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Grow Your Greatest: Tips & Tricks for Massachusetts Cannabis Growers

Once you’ve decided to start growing cannabis at home, you can easily fall into an overwhelming green hole of information: What strains are easiest to grow? What’s the optimum cycle for indoor lights? Should you grow in soil or coco coir? Use sprays or opt for integrated pest management? It’s enough to drive anyone mad—or at least to the nearest dispensary.

Thankfully, there are lots of excellent resources online—including Leafly’s own dedicated section on growing—and many of them provide helpful information for the general grower. But what about growing locally, right here in Massachusetts?

“You can’t just grow anything, especially with the way the climate is out here.”

I wanted to know whether there were specific tips and tricks for growing here in the Bay State. So I headed to the INSA cultivation facility in Easthampton to learn more about what it takes to grow cannabis successfully in New England.

INSA’s cultivation center is state of the art and truly makes a home grower salivate. From its water filtration system to the various grow rooms where plants can be seen in different stages of their lifecycle, it was impressive to see cannabis grown on a large scale.

Thankfully, you don’t need a cutting-edge grow center to get a good harvest at home. INSA head grower Matt Livermore and assistant head grower Frank Golfieri shared some Massachusetts-specific tips they’ve cultivated over the years.

Pick the Right Plants

If you’re planning to grow outdoors in Massachusetts—the season here lasts roughly May through November, by the way—make sure you choose the right strains. “You have to find specific ones for this region,” said Golfieri. “You can’t just grow anything, especially with the way the climate is out here. You have to find strands that are more hearty, to handle these conditions.” Kush strains are good options for beginners to consider.

Both Livermore and Golfieri recommend starting from seed if possible to avoid any surprise issues that may be brought into your grow space. When starting with clippings or clones, you can’t be positive that they won’t introduce bacteria, pests, or other pathogens into your garden. Golfieri advised, if you have the space, that you keep new plants in quarantine for a little while to avoid letting introduced pathogens spread to existing plants.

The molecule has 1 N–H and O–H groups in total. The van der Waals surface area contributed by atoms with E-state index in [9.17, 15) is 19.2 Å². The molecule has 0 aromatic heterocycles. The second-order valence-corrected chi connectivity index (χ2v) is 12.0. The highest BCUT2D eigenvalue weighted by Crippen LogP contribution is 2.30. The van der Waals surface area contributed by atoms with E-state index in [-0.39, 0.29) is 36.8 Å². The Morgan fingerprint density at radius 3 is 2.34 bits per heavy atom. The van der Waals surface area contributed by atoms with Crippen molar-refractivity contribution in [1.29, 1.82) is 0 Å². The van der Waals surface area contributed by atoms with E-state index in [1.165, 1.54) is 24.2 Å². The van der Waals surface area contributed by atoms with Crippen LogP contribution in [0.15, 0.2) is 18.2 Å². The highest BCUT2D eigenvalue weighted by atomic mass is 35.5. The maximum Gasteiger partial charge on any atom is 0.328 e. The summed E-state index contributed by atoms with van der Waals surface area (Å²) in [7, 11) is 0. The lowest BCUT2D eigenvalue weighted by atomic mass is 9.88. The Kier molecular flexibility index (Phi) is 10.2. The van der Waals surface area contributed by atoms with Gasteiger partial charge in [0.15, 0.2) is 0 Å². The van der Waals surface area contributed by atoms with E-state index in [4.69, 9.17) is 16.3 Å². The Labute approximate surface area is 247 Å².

Know Your Seasons

If you’re taking advantage of the outdoor grow period, it’s important to be aware that it stretches across three different seasons—spring, summer, and fall—each with its own specific weather. While fall in other regions may be more temperate, Massachusetts tends to have more rain. Our long, relatively autom thus creates perfect conditions for things like mold to develop.

And while Massachusetts isn’t not known for long periods of scorching heat in the summer, there are frequently spells of little to no rain that can cause issues if you’re unable to water your plants regularly.

Start Indoors

There’s not much that compares to the sight of a majestic, outdoor cannabis plant. When it comes down to it both INSA growers stressed that indoor cultivation is easiest for new growers in Massachusetts. “You can control the environment better,” explained Golfieri. Fluctuating temperatures, long periods of cold or rain, and even unanticipated early freezes won’t matter at all to indoor plants (and more importantly, won’t impact your yield). It’s also far easier to control light conditions indoors.

All that comes with a downside, of course: added cost.

Cleanliness Is Key

To keep plants healthy, it’s crucial to limit their exposure to contaminants. Change into clean clothes before entering your grow room, and keep a separate pair of shoes to avoid tracking in contaminants from outside. Beyond those general tips, though, there are best practices specific to the state.

Water is an often overlooked source of contamination. If you’re not using filtered or distilled water, which both INSA growers recommend, be sure to get a complete readout of your town or city’s water supply. This can usually be done by contacting your local water and sewer agency. While you can test water from the faucet yourself for things like pH levels, a more comprehensive assessment will indicate things like lead and heavy metals, which cannabis plants absorb readily. Heavy metals are of particular concern in Massachusetts, home to a lot of former mill towns.

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Get Tested

When you’re dealing with new plants, you want to start with the best. So you might want to start by having the plant, flower, and/or soil tested by one of the labs in the state.

Neither Livermore nor Golfieri were keen on the tests you can order online. “If you want to get it done, spend the money and go take the time to get your terpenes, cannabinoid profile figured out,” says Livermore. “You can find out if there are any microtoxins in the soil, or other things that are a problem. If you’re really that serious about growing, you take it to a reputable lab, for sure!”

Four labs are currently open for testing cannabis in Massachusetts, all in the eastern part of the state. Costs start around $50, and you can choose what type of analysis you’d like to run, from cannabinoid and terpene profiles to various safety tests that check for common concerns such as mold, E. coli, yeast, fungus, and more.

Section 13